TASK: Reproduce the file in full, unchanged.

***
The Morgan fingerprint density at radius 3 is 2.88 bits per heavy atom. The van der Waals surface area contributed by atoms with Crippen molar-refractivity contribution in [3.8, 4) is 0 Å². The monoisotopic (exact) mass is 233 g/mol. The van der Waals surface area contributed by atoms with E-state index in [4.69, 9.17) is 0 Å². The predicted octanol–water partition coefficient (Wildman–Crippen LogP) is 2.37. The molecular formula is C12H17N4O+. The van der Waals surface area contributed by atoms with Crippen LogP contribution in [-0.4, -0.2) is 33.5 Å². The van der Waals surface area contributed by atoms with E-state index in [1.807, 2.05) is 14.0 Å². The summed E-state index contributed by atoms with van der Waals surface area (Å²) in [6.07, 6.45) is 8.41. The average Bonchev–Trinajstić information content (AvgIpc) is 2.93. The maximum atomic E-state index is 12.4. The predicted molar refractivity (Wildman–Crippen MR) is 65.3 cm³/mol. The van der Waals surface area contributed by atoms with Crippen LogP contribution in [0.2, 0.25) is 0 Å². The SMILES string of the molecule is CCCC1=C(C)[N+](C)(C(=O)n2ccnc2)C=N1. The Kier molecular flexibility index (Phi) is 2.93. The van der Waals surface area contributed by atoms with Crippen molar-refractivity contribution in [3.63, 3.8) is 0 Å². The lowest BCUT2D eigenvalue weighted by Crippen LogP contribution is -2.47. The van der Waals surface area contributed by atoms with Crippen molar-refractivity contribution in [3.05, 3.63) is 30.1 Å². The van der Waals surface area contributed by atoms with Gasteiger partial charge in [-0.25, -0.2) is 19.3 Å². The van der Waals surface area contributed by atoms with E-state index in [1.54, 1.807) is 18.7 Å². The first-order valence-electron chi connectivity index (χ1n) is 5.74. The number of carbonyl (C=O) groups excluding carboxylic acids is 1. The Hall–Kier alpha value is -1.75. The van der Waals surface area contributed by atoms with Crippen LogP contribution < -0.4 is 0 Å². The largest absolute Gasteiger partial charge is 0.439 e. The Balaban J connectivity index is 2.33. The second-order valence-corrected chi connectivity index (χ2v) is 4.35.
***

The Morgan fingerprint density at radius 3 is 2.88 bits per heavy atom. The van der Waals surface area contributed by atoms with Crippen molar-refractivity contribution in [3.8, 4) is 0 Å². The monoisotopic (exact) mass is 233 g/mol. The van der Waals surface area contributed by atoms with E-state index in [4.69, 9.17) is 0 Å². The predicted octanol–water partition coefficient (Wildman–Crippen LogP) is 2.37. The molecular formula is C12H17N4O+. The van der Waals surface area contributed by atoms with Crippen LogP contribution in [-0.4, -0.2) is 33.5 Å². The van der Waals surface area contributed by atoms with E-state index in [1.807, 2.05) is 14.0 Å². The summed E-state index contributed by atoms with van der Waals surface area (Å²) in [6.07, 6.45) is 8.41. The average Bonchev–Trinajstić information content (AvgIpc) is 2.93. The maximum atomic E-state index is 12.4. The predicted molar refractivity (Wildman–Crippen MR) is 65.3 cm³/mol. The van der Waals surface area contributed by atoms with Crippen LogP contribution in [0.2, 0.25) is 0 Å². The SMILES string of the molecule is CCCC1=C(C)[N+](C)(C(=O)n2ccnc2)C=N1. The Kier molecular flexibility index (Phi) is 2.93. The van der Waals surface area contributed by atoms with Crippen molar-refractivity contribution in [3.63, 3.8) is 0 Å². The lowest BCUT2D eigenvalue weighted by Crippen LogP contribution is -2.47. The van der Waals surface area contributed by atoms with Crippen molar-refractivity contribution in [3.05, 3.63) is 30.1 Å². The van der Waals surface area contributed by atoms with Gasteiger partial charge in [-0.25, -0.2) is 19.3 Å². The van der Waals surface area contributed by atoms with E-state index in [1.54, 1.807) is 18.7 Å². The first-order valence-electron chi connectivity index (χ1n) is 5.74. The number of carbonyl (C=O) groups excluding carboxylic acids is 1. The Hall–Kier alpha value is -1.75. The van der Waals surface area contributed by atoms with Crippen LogP contribution < -0.4 is 0 Å². The largest absolute Gasteiger partial charge is 0.439 e. The Balaban J connectivity index is 2.33. The second-order valence-corrected chi connectivity index (χ2v) is 4.35.